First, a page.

death. week 8.

date. 2022

city. new york city​

Image by Karen Alsop

March 27


The last thing I want to be doing right now is writing.


But I’ve started and stopped 6 shows, four whatsapp conversations, and two glasses of wine.


My head hurts, I’m lonely and I can’t stand being around other people.


It’s been this way for a week now. My mind feels like it’s shrouded in a viscous mush. I feel jumpy, on edge. I’ve been sleeping around 10 hours a night.


It’s been quite some time since I’ve been this depressed.


Where do I go from here?


I’m trying to make progress on death, but I’m stuck.


Stuck in my apartment. I need to grow still closer to death. But how?


And is it really a wise idea? Can I handle it? I mean, just look at me. I’m falling to pieces. Buy only consolation, at this point, is my pen.


It feels as though there is something inside of me, clawing to get out.


For the first time in years, I’ve been sentenced to solitary confinement, to be served from my bed.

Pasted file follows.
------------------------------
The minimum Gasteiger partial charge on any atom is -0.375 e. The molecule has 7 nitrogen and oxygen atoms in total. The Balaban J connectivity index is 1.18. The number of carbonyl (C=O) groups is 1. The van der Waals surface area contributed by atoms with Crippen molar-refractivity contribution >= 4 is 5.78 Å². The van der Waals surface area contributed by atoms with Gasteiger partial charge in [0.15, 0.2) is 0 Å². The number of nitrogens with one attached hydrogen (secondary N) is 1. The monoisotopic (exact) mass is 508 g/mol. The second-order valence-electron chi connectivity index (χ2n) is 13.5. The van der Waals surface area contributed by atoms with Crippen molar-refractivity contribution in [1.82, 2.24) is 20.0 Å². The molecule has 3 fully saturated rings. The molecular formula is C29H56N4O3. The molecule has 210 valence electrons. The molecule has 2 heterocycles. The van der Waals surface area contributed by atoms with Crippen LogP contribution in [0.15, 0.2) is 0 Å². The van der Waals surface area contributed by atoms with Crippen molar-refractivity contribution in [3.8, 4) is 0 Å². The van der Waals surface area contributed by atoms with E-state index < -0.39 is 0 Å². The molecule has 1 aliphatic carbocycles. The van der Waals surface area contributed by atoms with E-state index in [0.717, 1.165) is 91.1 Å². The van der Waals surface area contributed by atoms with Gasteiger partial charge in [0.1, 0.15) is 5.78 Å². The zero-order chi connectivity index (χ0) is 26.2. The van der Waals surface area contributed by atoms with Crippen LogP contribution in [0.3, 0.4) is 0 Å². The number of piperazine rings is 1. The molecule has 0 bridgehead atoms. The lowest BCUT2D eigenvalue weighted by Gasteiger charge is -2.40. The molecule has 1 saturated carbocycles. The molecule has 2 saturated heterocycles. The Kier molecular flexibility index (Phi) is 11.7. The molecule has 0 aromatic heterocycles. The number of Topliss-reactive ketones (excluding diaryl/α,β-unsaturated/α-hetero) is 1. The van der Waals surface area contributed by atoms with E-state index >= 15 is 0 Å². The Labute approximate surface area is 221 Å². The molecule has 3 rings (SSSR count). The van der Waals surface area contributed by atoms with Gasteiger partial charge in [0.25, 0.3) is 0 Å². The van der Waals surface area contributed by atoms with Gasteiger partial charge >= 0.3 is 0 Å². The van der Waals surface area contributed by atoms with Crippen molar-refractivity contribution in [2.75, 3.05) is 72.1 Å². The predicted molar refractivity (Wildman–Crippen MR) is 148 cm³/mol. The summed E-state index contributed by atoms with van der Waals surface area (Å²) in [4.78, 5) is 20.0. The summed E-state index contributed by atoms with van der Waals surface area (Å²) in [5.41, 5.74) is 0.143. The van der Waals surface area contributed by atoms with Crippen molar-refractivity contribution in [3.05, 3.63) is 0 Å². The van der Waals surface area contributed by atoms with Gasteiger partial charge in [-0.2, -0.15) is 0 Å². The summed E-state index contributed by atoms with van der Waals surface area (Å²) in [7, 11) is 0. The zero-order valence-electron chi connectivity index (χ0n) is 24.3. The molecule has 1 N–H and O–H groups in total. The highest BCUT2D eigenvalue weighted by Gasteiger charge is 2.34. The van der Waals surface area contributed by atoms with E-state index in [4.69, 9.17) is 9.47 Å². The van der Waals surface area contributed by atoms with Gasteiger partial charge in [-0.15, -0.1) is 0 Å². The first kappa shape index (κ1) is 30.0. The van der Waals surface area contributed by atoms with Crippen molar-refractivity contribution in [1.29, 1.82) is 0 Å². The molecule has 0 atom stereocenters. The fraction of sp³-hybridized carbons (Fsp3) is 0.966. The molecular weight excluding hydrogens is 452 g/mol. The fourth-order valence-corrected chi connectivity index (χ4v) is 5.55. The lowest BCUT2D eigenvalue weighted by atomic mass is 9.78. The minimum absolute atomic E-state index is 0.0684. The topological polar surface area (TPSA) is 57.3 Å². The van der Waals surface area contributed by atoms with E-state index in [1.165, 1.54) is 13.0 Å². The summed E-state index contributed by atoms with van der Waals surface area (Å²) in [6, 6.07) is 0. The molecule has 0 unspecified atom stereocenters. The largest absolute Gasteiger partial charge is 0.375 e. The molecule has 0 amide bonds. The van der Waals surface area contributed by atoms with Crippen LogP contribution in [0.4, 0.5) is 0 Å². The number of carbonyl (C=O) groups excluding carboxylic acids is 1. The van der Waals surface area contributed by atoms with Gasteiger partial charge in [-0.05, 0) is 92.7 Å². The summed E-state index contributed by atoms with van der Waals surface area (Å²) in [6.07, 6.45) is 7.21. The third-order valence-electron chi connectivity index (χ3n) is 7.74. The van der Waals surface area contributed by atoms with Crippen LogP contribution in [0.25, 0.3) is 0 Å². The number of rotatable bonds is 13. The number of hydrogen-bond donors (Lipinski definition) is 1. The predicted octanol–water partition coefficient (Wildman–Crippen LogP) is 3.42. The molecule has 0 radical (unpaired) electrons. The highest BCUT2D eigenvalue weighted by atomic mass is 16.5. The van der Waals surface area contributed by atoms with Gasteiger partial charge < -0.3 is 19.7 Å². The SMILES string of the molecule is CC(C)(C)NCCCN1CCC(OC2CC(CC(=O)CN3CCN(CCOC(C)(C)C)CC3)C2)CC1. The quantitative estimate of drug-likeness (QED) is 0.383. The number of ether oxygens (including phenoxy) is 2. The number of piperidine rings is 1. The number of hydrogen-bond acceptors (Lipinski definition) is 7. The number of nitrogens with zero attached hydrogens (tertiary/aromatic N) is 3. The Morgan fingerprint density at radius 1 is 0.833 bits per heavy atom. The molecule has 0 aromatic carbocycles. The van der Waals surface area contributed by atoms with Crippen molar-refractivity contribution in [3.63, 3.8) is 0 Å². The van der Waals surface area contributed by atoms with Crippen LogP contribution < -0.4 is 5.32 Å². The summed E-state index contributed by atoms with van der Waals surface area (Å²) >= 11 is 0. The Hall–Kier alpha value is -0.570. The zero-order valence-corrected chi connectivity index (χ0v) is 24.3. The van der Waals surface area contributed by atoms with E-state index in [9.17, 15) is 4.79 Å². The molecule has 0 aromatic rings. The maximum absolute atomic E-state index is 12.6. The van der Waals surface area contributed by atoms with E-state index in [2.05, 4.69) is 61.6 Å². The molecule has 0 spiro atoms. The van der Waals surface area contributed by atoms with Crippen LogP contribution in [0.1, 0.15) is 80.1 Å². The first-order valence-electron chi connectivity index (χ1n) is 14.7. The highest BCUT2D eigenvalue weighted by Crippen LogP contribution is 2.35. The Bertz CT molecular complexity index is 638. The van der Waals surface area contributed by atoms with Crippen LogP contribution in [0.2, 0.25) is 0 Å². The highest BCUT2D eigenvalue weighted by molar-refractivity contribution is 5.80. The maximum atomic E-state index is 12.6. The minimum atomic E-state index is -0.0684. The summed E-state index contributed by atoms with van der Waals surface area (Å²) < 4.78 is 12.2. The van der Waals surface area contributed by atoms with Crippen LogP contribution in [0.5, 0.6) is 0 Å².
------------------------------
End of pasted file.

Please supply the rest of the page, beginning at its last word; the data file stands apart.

All of life’s hard questions pound against me. Unanswerable questions. True questions. Fuck it, the only questions.


What the fuck am I doing with my life? Why am I alone? Am I blinded by my own fears or sheer stupidity?


Will anything ever become of me? Or will my life, and death, be a cautionary tale? No, not even a cautionary tale; just a waste of time and space. Best forgotten. Another worthless corpse, returned to the dirt that has just recently birthed me. Back where I belong.


I try to use death to bring my life into focus. But trash, even under a spotlight, is still trash.



April 6


Throughout history and around the world, there have been two main methods of disposing of dead bodies: burial and cremation.


One day, I’d like to consider the philosophical significance of each and how the our management of dead corpses reflects on our treatment of human life in general.